COPD (Chronic Obstructive Pulmonary Disease) is a lung disease that develops over time. COPD tends to be diagnosed in people over the age of 40.
The term COPD also includes people diagnosed with chronic bronchitis and emphysema.
COPD can be caused by smoking, genetic reasons, occupational dust and chemicals, second-hand smoke, frequent lung infections as a child, wood smoke and other biomass (animal dung, crop residues) fuel used for cooking.
When you have COPD, your lungs are obstructed or blocked, making it hard to breathe. For example, someone with COPD will find it very hard to do simple tasks like walking up stairs.
To receive more information from a certified respiratory educator please call us at 1.866.717.2673.
Winnipeg and Area - We recommend that you join the Pulmonary Rehabilitation Program offered by the Winnipeg Regional Health Authority. It is a program for people affected by chronic obstructive pulmonary disease (COPD), emphysema, chronic bronchitis and pulmonary fibrosis. Please click here for more information.
Brandon and Area - We recommend you reach out to Prairie Mountain Health's Lung Health Clinic at 204-578-4203 for information about their Lung Health Exercise Classes, Monthly Support Groups, and Pulmonary Rehabilitation Support Group.
Helping the Missing Million
The Lung Association is embarking on a national project aimed at learning more about the challenges that exist in properly diagnosing and treating people with chronic obstructive pulmonary disease (COPD), the results of which will help us shape an environment that will support greater patient access, and improved diagnosis and treatment.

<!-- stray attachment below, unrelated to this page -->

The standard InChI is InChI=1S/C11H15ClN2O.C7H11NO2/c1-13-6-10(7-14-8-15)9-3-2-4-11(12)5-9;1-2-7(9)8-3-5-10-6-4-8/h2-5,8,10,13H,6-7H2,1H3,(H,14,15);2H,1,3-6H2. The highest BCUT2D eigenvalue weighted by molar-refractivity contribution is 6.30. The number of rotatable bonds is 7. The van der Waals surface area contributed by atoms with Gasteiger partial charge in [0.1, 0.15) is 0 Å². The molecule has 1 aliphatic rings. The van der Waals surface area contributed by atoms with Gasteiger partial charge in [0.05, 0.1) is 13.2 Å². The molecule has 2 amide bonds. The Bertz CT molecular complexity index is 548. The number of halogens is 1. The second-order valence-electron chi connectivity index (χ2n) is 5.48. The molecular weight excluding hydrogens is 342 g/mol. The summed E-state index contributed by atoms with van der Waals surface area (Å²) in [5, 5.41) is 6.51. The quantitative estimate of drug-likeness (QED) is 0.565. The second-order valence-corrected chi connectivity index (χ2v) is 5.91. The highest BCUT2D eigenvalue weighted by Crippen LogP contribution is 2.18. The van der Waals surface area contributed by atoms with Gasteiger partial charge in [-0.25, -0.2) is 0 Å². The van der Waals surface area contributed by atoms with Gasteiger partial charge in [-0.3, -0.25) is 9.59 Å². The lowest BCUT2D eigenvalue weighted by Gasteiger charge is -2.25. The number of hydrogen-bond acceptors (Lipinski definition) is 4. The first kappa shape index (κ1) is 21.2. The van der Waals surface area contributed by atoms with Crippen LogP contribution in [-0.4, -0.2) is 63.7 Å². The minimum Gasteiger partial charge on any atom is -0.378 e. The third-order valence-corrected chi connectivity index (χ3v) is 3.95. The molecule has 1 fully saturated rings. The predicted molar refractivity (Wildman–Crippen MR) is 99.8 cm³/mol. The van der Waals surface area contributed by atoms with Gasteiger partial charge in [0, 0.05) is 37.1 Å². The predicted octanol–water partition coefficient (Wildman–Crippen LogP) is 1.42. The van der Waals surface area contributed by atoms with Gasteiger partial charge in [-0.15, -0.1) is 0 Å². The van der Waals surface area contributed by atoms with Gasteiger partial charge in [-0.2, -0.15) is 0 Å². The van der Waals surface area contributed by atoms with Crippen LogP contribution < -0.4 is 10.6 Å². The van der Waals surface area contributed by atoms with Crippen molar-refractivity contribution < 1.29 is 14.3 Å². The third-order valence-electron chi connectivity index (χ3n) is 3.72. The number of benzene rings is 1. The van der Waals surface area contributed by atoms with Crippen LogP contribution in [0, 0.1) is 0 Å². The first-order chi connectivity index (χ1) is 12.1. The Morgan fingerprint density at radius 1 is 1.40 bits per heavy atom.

An estimated 1.6 million Canadians live with COPD, yet it is believed almost as many have COPD and don’t know it. It is now the third leading cause of death and the number one cause of hospitalization in Canada. This is a disease that places a tremendous burden on patients, caregivers and the healthcare system.
With this in mind, The Lung Association wants to gain insight into the barriers that are preventing people from being diagnosed, and once diagnosed, discover what the challenges are in getting them the best treatment possible.
The first phase of this project – market research to better understand gaps in diagnosis and treatment from a patient and physician perspective – is now complete. We will use these findings to help us inform the white paper and policy recommendations that will be published in the spring.